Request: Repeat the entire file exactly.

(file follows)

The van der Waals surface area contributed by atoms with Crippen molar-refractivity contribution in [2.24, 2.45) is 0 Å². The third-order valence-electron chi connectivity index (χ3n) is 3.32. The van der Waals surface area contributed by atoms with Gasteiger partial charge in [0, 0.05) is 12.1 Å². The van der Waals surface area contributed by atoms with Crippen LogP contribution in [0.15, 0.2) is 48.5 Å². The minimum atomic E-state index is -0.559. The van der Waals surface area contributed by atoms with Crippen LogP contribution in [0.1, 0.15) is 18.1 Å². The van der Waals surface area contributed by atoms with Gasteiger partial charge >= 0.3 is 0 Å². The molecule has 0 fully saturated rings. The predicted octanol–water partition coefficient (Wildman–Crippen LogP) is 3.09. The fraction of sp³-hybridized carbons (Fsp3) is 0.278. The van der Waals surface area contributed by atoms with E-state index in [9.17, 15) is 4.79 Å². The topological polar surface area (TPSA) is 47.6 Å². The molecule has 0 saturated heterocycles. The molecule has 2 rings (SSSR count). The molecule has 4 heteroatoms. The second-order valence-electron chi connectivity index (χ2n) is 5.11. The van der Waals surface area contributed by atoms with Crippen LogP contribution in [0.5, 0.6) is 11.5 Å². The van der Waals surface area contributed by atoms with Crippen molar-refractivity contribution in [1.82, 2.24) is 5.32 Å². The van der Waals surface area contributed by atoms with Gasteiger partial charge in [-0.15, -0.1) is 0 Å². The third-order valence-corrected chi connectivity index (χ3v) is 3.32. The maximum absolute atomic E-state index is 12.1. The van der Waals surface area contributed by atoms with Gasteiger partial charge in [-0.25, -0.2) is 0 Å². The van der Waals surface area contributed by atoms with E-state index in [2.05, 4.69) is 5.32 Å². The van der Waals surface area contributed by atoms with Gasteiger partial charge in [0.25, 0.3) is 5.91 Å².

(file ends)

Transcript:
The van der Waals surface area contributed by atoms with Crippen molar-refractivity contribution in [2.24, 2.45) is 0 Å². The third-order valence-electron chi connectivity index (χ3n) is 3.32. The van der Waals surface area contributed by atoms with Gasteiger partial charge in [0, 0.05) is 12.1 Å². The van der Waals surface area contributed by atoms with Crippen LogP contribution in [0.15, 0.2) is 48.5 Å². The minimum atomic E-state index is -0.559. The van der Waals surface area contributed by atoms with Crippen LogP contribution in [0.1, 0.15) is 18.1 Å². The van der Waals surface area contributed by atoms with Gasteiger partial charge >= 0.3 is 0 Å². The molecule has 0 fully saturated rings. The predicted octanol–water partition coefficient (Wildman–Crippen LogP) is 3.09. The fraction of sp³-hybridized carbons (Fsp3) is 0.278. The van der Waals surface area contributed by atoms with E-state index in [9.17, 15) is 4.79 Å². The topological polar surface area (TPSA) is 47.6 Å². The molecule has 0 saturated heterocycles. The molecule has 2 rings (SSSR count). The molecule has 4 heteroatoms. The second-order valence-electron chi connectivity index (χ2n) is 5.11. The van der Waals surface area contributed by atoms with Crippen LogP contribution in [0.5, 0.6) is 11.5 Å². The van der Waals surface area contributed by atoms with Crippen molar-refractivity contribution in [1.82, 2.24) is 5.32 Å². The van der Waals surface area contributed by atoms with Gasteiger partial charge in [-0.15, -0.1) is 0 Å². The third-order valence-corrected chi connectivity index (χ3v) is 3.32. The maximum absolute atomic E-state index is 12.1. The van der Waals surface area contributed by atoms with Gasteiger partial charge in [-0.25, -0.2) is 0 Å². The van der Waals surface area contributed by atoms with E-state index in [2.05, 4.69) is 5.32 Å². The van der Waals surface area contributed by atoms with Gasteiger partial charge in [0.25, 0.3) is 5.91 Å².